The catheter is then threaded into the upper lumbar or lower thoracic region. Care should be taken not to torque or pivot the Tuohy needle while threading the catheter, because this may lead to shearing of the catheter into the intrathecal space. Similarly, the catheter should never be withdrawn without simultaneous needle withdrawal, because this also predisposes the catheter to shearing. The catheter tip should be advanced adequately to prevent migration of the device from the intrathecal space. Con versely, overly aggressive advancement predisposes to a higher cervical and brainstem dose of baclofen in the setting of bulk rostral CSF flow. Although higher catheter tip placement may be indicated in upper-extremity spasticity, we have found T9–L1 to be an appropriate catheter tip lev el in the majority of cases. Intrathecal catheters may be secured to lumbar fascia without occluding the catheter itself by a simple purse-string suture in the tissue around the Tuohy needle prior to removal. Basic care should be taken with catheter tunneling.

Placement of the continuous-infusion pump itself is a matter of choice. The standard placement has been within the lower abdominal wall in a suprafascial pocket no more than 1 inch from the surface of the skin for ease of refilling. Consideration must be made for patient comfort be cause the pump may abut either the lower ribs or iliac crest in a mobile patient capable of assuming a seated posi tion. A small lipectomy may be necessary in obese pa tients to sim plify routine postoperative pump filling. Post operative care may include supine positioning for several hours post implantation to reduce the risk of postoperative head ache and CSF leakage.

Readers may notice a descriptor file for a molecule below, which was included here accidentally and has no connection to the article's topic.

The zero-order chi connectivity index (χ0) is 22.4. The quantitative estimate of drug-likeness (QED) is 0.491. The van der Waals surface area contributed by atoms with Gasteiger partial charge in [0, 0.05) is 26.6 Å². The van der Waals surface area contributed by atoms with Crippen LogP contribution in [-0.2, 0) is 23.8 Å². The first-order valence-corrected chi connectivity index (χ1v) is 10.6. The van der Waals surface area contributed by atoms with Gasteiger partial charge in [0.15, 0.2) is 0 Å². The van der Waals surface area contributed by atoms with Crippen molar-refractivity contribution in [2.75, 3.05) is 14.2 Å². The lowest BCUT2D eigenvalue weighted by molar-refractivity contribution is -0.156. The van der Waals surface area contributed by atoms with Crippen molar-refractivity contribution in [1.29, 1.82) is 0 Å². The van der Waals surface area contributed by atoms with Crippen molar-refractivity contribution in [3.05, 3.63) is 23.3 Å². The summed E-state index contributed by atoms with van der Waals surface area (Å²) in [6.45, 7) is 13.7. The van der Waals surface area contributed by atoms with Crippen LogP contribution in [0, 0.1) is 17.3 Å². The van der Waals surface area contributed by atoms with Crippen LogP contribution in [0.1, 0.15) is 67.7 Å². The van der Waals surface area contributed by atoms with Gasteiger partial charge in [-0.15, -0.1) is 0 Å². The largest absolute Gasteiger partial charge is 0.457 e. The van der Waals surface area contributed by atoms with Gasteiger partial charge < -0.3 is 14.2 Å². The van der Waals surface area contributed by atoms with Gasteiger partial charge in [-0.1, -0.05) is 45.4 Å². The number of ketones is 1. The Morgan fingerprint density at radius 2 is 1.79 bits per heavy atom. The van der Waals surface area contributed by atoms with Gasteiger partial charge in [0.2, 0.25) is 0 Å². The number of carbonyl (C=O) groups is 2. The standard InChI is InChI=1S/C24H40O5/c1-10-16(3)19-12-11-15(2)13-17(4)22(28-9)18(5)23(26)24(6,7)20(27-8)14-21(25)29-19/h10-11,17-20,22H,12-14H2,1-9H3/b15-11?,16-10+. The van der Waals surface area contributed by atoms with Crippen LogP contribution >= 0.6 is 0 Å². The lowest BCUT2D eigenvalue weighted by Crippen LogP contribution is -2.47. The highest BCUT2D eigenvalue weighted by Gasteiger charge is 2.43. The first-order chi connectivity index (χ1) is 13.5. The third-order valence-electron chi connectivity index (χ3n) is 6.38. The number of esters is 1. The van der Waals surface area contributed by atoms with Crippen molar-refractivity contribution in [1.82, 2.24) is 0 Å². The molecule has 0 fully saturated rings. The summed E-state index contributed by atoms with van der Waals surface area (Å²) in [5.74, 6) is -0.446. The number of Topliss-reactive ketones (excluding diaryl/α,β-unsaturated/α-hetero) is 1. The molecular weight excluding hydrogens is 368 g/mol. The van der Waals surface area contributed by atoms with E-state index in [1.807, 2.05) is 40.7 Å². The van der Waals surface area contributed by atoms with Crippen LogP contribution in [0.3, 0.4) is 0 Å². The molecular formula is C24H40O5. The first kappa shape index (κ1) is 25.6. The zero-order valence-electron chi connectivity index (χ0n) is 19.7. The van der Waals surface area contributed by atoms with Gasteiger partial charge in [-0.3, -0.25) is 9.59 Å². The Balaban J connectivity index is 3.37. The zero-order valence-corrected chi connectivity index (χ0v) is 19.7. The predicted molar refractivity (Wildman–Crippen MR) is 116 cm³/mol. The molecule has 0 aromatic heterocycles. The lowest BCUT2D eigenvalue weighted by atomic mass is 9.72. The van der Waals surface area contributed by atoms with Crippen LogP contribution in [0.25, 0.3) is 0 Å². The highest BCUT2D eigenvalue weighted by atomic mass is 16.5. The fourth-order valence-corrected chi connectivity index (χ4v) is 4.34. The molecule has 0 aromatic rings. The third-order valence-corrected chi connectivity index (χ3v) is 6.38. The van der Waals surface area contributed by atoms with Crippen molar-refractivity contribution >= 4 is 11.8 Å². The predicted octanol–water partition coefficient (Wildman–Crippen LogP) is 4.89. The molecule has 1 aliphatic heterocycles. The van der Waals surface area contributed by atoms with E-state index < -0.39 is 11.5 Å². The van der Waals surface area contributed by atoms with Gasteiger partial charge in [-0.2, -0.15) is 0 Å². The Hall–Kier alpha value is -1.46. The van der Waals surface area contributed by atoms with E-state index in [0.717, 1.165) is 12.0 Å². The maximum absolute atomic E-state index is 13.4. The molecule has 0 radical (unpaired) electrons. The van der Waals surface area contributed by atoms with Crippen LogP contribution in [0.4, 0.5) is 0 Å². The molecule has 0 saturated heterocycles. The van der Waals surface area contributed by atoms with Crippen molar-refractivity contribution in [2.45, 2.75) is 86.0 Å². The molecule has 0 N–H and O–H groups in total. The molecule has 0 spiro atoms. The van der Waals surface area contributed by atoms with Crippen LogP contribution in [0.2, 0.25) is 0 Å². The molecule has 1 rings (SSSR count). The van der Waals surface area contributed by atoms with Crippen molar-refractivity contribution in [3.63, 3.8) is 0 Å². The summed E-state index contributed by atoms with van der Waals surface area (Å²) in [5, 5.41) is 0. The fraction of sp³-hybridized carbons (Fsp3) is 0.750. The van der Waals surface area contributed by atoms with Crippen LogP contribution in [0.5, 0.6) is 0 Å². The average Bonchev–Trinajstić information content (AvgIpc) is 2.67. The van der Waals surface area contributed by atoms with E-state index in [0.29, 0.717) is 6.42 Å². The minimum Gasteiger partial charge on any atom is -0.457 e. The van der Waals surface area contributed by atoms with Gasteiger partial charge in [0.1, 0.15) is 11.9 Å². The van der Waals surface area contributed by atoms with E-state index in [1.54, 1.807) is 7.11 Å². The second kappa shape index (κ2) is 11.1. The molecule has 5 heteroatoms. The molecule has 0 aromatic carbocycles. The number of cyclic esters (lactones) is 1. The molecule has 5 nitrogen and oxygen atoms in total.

Optimal pump programming depends on the patient, and dosing ultimately depends on the severity and location of symptoms, catheter position, and the patient's sensitivity to baclofen. According to our experience, the initial continuous-administration daily dose is usually ap prox i mately twice the effective trial bolus dose. Further adjustments may be made after evaluation of the response profile of the patient. Optimal dosing may usually be attained with constant-flow pump titration in two to six adjustments over a period of 1 to 6 months. The most critical time is the initial stabilization period, with dose adjustments made at subsequent refills. Recent 1-year mean daily doses reported in the literature have ranged from 175 to 477 mg/day.[2,37]

It is necessary to remember that dosing depends not only on spasticity relief but also on overall patient satisfaction. Therefore, baclofen dosing is rarely as simple as optimizing performance based on spasticity scales. Indeed, Van Schaeybroeck, et al.,[36] reported a blind dose-reduction test conducted in patients with CP that demonstrated subjective functional deterioration in five but increased Ashworth Scale scores in only two patients, sug gesting that spasticity is only a single component of the benefit to patients from ITB. Several authors have suggested that subjective functional evaluations are influenced dramatically by baclofen-related reduction in spasticity-related pain.[1] Other complicating factors in optimal dosing are the complexity of the clinical syndromes (especially in supraspinal spasticity conditions like CP) and fluctuating external influences on the patient's condition.